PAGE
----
2 Kings 3-7; we have all probably heard the song “These are the days of Elijah” on Christian radio; but this blog will reflect on the days of Elisha, the successor to Elijah. Elisha followed Elijah around to various places including Bethel and Jordan before being taken up in a whirlwind and as we all know the Chariots of fire. Elijah was a renown prophet, famous for being caught away by the Spirit just when people thought they had captured him. Elisha followed Elijah in a very strange exchange from one prophet to another. While reading the story it seemed as if Elijah could care less about Elisha. We know that Elijah has a second person like unto him – John the Baptist, who was prophesied in Malachi 4. Elijah tells Elisha only if he is present and catches the mantle/coat of Elijah as he is taken up will he receive his request of getting a double portion of Elijah’s spirit. As the story goes, Elisha does catch the mantle and is ushered in as the prophet heir-apparent during this very volatile time in Judah/Israel history.
What follows in our reading is miracle after miracle from the hands of Elisha. I wondered why we don’t celebrate miracles more often? Could it be that we are not looking for them? Or worse yet we really don’t believe that God still does miracles; so we don’t “pray through” for them? In our current skeptical and charlatan days where people fake miracles to draw a crowd or to take advantage of naïve desperate people in their malady’s; few see healings as miracles.
Faith healers have given a bad testimony to the work of the Lord Jesus and the faith expressed by praying saints. In our day of science and modern medicine, and I guess we could include the ever-increasing “essential oils” movement – people attribute healings or cures “other than God.” Jesus spoke truth to people, but they clamored inside packed houses and even tore roofs off houses to get a chance at being healed. Jesus told his skeptics that “if they didn’t believe His words, believe the works that He did” as testimony that He was the Son of God, doing the work of God.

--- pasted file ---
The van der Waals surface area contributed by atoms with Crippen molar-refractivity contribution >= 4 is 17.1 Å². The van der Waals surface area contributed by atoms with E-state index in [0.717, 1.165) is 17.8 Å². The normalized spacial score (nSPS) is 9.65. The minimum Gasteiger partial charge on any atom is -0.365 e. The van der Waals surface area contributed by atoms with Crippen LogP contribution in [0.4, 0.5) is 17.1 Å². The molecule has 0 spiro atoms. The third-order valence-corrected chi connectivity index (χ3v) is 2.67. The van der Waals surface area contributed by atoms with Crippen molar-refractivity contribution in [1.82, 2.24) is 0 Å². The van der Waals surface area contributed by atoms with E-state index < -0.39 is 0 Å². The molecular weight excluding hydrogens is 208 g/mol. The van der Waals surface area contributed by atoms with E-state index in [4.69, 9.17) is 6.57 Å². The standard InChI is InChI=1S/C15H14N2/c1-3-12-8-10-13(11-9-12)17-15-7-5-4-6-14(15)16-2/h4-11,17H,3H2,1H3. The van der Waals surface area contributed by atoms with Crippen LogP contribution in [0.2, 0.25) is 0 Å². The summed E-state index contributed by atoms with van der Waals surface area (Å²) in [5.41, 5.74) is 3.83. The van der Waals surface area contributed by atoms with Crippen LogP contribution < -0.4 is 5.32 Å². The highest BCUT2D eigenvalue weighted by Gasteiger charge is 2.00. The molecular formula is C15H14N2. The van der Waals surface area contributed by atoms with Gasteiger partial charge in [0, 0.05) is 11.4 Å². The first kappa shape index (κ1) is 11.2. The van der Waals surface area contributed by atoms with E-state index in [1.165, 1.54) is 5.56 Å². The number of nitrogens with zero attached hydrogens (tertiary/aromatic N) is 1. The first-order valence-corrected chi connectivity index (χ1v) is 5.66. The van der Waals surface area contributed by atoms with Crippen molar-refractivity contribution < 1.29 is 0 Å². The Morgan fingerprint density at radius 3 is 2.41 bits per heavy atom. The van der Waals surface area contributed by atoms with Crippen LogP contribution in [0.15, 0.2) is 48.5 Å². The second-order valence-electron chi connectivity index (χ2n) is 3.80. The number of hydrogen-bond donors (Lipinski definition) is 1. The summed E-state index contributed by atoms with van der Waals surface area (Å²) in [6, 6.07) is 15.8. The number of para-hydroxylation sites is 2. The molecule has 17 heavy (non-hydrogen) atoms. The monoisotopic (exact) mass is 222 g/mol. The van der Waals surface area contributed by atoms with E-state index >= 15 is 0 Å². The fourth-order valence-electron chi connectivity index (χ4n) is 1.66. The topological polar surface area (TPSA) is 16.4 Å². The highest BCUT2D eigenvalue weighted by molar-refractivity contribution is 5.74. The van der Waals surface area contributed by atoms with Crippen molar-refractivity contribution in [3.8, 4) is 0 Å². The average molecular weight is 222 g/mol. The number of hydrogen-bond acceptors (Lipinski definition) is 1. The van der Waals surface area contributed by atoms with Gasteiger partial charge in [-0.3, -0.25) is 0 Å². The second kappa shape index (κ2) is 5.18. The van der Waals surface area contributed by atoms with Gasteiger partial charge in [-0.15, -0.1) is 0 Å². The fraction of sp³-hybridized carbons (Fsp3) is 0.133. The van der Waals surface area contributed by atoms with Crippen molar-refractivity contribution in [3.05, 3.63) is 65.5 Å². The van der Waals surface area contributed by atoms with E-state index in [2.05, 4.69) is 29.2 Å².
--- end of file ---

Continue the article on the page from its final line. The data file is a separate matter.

In the stories recounted for us in our readings this week, they are desperate situations; yet they are not without similar stories in the Old and New Testament elsewhere. The Widow’s oil miracle in 2 Kings 4- resonates with Jesus feeding of the 5,000 and the miracle with Elijah and the widow of Zarephath oil and meal being replenished. Even the story of the Shunamite woman becoming pregnant reminds us of Hannah and Samuel and Elizabeth and John the Baptist. Elisha continues miracles with the Shunamite woman when her son dies and is brought back to life. Three people were raised from the dead by Jesus, and Paul revived a boy who fell out of the balcony while he was preaching. Elisha and the healing of the leper Naaman by dipping in the river Jordan, speaks of the mud and blind man Jesus heals. Over and over in the scripture we have story after story of how people were healed or delivered from a crisis by the work and word of God.
The greatest work of miracles is the salvation of people by the “faith in Jesus as the Son of God and Savior’s work at Calvary.” Can a leopard’s spots be changed? Yes, a thousand times yes. Can a sinner’s past sins and reprobate mind be transformed – absolutely. Now I know that God doesn’t heal everyone, in the bible and in our day. What determines if a person gets healed or not? Not up to me – I have no answer for that – way above my pay grade. Yet I cringe at pastors and other believers who condemn people because healing didn’t occur. The indictment for those not healed is explained away by “you just didn’t have enough faith.” Nothing could be more asinine that to tell someone who in their despair. DO I believe miracles happen today? Yes, sure do, but I think the miracles are missed because we can explain them away. Does a miracle have to be something that is only explainable by God’s doing – probably. But doesn’t God work in the world we live?
Elisha was used to show forth the glory of God through countless miracles – even the floating axe head that was borrowed. The vision/miracle in 2 Kings 6 with the King of Aram coming against Israel, and the fearful servant asks “what shall we do?” Elisha says “Oh Lord I pray open his eyes that he may see!” Opening the eyes of the servant – he saw the Mighty army of God – I challenge all of us to open our eyes and see that our salvation draweth nigh!